The role of ventral tegmental dopamine neurons in locomotor sensitization following quinpirole or (+)-amphetamine : Ex vivo voltammetric evidence
Iravani, Mahmoud M.
Kruk, Z. L.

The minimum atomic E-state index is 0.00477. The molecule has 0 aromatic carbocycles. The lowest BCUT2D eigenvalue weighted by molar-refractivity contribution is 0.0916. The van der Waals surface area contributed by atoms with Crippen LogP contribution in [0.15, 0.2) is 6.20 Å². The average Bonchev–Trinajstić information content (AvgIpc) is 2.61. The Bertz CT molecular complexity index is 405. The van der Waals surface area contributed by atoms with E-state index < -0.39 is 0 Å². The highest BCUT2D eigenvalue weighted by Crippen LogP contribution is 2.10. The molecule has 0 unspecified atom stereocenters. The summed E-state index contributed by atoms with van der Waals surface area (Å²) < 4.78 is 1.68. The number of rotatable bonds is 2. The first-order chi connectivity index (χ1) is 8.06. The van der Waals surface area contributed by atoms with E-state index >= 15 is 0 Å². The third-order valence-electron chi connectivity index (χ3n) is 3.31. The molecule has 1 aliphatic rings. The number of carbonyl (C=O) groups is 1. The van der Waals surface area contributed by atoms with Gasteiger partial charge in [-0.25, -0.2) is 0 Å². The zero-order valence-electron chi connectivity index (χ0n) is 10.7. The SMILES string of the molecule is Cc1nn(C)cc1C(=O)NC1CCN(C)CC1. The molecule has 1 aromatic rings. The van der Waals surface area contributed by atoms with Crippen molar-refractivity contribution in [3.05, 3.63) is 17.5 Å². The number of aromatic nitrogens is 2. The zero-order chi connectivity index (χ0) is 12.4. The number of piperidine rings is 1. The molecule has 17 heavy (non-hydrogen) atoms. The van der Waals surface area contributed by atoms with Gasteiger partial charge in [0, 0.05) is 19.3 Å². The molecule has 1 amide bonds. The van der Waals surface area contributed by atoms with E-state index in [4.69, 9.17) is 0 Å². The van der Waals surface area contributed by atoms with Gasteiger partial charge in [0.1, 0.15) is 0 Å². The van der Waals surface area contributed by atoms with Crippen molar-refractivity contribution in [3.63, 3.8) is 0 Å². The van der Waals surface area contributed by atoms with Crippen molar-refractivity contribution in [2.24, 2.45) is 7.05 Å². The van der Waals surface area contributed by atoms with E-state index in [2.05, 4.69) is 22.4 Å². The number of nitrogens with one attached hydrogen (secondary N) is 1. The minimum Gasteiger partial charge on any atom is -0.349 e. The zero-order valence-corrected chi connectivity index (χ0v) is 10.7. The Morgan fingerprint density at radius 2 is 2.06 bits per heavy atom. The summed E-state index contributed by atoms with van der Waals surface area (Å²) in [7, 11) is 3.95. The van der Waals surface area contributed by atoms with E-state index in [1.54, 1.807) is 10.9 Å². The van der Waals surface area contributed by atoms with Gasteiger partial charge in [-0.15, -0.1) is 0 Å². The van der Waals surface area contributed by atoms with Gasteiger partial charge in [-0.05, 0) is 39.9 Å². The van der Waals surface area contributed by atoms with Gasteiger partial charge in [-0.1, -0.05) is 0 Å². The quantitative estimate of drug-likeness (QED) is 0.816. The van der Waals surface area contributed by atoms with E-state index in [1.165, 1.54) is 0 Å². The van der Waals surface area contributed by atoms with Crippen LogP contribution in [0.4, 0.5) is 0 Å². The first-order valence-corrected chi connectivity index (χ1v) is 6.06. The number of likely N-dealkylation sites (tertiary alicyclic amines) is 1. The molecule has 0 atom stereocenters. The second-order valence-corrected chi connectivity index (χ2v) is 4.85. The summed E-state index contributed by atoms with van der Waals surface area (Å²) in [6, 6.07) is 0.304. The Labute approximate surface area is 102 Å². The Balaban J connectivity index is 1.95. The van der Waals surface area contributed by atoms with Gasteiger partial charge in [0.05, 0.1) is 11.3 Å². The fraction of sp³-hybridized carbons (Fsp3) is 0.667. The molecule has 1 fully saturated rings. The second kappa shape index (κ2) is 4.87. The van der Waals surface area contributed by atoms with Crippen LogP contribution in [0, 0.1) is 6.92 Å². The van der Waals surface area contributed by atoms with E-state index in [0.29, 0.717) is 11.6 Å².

Behavioural sensitization to the locomotor stimulating effects of (+)-amphetamine or quinpirole was induced in rats by intermittent drug administration. Following expression of sensitization, locomotor activity scores on day 9 were: vehicle 87 +/- 9, (+)-amphetamine 1441 +/- 227 and quinpirole 2078 +/- 214. Electrically stimulated dopamine release was measured on day 12 in ventral tegmental slices using fast cyclic voltammetry. Dopamine release was significantly elevated in the (+)-amphetamine- and quinpirole-treated groups when compared to vehicle-treated controls over a wide range of stimulation frequencies (5-200 Hz) and pulses (1-200). Quinpirole (1 mu M) in the perfusion fluid attenuated dopamine release following 40-pulse, 200-Hz electrical stimulation, by 31.6 +/- 2.8% in the ventral tegmental area of the vehicle-treated group, by 14.8 +/- 5.6% in the (+)-amphetamine-treated group and 8 +/- 7.3% in the quinpirole-treated group. This study shows that dopamine release is increased in the ventral tegmental area following sensitization with either a direct or indirectly acting dopamine agonist. The findings that dopamine release was elevated at all stimulation frequencies in sensitized animals, and that quinpirole only attenuated this release at the highest stimulation frequency, would suggest that in addition to D-2 autoreceptor subsensitivity, other mechanisms contribute to the enhanced release of dopamine in these animals.